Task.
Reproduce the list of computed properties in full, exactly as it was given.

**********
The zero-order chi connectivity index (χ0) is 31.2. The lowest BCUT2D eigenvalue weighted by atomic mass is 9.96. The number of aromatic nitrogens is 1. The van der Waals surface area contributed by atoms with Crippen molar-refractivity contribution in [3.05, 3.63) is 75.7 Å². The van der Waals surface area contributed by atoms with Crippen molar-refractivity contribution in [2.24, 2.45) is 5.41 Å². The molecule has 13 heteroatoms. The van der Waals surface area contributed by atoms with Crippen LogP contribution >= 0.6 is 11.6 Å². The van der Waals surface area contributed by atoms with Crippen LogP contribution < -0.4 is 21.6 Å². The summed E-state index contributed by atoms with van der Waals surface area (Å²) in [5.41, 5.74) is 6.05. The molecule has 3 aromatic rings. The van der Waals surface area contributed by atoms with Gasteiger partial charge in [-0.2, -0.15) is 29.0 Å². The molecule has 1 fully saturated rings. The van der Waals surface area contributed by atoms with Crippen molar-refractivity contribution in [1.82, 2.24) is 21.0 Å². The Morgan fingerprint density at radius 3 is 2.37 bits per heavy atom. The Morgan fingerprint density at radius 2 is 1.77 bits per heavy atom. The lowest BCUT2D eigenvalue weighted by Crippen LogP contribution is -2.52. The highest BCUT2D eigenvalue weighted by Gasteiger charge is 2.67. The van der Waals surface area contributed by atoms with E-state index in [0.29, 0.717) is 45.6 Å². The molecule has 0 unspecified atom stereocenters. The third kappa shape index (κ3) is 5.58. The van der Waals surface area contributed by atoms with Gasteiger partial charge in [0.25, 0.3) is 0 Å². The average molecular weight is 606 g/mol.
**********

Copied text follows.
The zero-order chi connectivity index (χ0) is 31.2. The lowest BCUT2D eigenvalue weighted by atomic mass is 9.96. The number of aromatic nitrogens is 1. The van der Waals surface area contributed by atoms with Crippen molar-refractivity contribution in [3.05, 3.63) is 75.7 Å². The van der Waals surface area contributed by atoms with Crippen molar-refractivity contribution in [2.24, 2.45) is 5.41 Å². The molecule has 13 heteroatoms. The van der Waals surface area contributed by atoms with Crippen LogP contribution >= 0.6 is 11.6 Å². The van der Waals surface area contributed by atoms with Crippen LogP contribution < -0.4 is 21.6 Å². The summed E-state index contributed by atoms with van der Waals surface area (Å²) in [5.41, 5.74) is 6.05. The molecule has 3 aromatic rings. The van der Waals surface area contributed by atoms with Gasteiger partial charge in [-0.2, -0.15) is 29.0 Å². The molecule has 1 fully saturated rings. The van der Waals surface area contributed by atoms with Crippen molar-refractivity contribution in [1.82, 2.24) is 21.0 Å². The Morgan fingerprint density at radius 3 is 2.37 bits per heavy atom. The Morgan fingerprint density at radius 2 is 1.77 bits per heavy atom. The lowest BCUT2D eigenvalue weighted by Crippen LogP contribution is -2.52. The highest BCUT2D eigenvalue weighted by Gasteiger charge is 2.67. The van der Waals surface area contributed by atoms with E-state index in [0.29, 0.717) is 45.6 Å². The molecule has 0 unspecified atom stereocenters. The third kappa shape index (κ3) is 5.58. The van der Waals surface area contributed by atoms with Gasteiger partial charge in [0.25, 0.3) is 0 Å². The average molecular weight is 606 g/mol.